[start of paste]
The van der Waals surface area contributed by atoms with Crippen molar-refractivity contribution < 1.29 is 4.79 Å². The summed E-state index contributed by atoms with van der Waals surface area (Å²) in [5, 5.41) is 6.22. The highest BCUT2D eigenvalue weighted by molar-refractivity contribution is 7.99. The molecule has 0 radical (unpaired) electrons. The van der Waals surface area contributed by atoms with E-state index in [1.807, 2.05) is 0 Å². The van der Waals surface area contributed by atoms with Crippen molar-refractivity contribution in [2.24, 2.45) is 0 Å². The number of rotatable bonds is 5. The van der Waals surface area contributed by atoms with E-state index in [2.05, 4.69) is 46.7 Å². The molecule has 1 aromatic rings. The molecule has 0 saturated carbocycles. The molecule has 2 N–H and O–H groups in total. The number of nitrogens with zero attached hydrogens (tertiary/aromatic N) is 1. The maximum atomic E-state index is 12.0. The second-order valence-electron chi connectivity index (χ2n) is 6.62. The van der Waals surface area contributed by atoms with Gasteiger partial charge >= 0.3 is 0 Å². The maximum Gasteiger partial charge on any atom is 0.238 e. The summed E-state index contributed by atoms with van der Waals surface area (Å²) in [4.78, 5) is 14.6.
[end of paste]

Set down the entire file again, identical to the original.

The van der Waals surface area contributed by atoms with Crippen molar-refractivity contribution < 1.29 is 4.79 Å². The summed E-state index contributed by atoms with van der Waals surface area (Å²) in [5, 5.41) is 6.22. The highest BCUT2D eigenvalue weighted by molar-refractivity contribution is 7.99. The molecule has 0 radical (unpaired) electrons. The van der Waals surface area contributed by atoms with E-state index in [1.807, 2.05) is 0 Å². The van der Waals surface area contributed by atoms with Crippen molar-refractivity contribution in [2.24, 2.45) is 0 Å². The number of rotatable bonds is 5. The van der Waals surface area contributed by atoms with E-state index in [2.05, 4.69) is 46.7 Å². The molecule has 1 aromatic rings. The molecule has 0 saturated carbocycles. The molecule has 2 N–H and O–H groups in total. The number of nitrogens with zero attached hydrogens (tertiary/aromatic N) is 1. The maximum atomic E-state index is 12.0. The second-order valence-electron chi connectivity index (χ2n) is 6.62. The van der Waals surface area contributed by atoms with Gasteiger partial charge >= 0.3 is 0 Å². The maximum Gasteiger partial charge on any atom is 0.238 e. The summed E-state index contributed by atoms with van der Waals surface area (Å²) in [4.78, 5) is 14.6.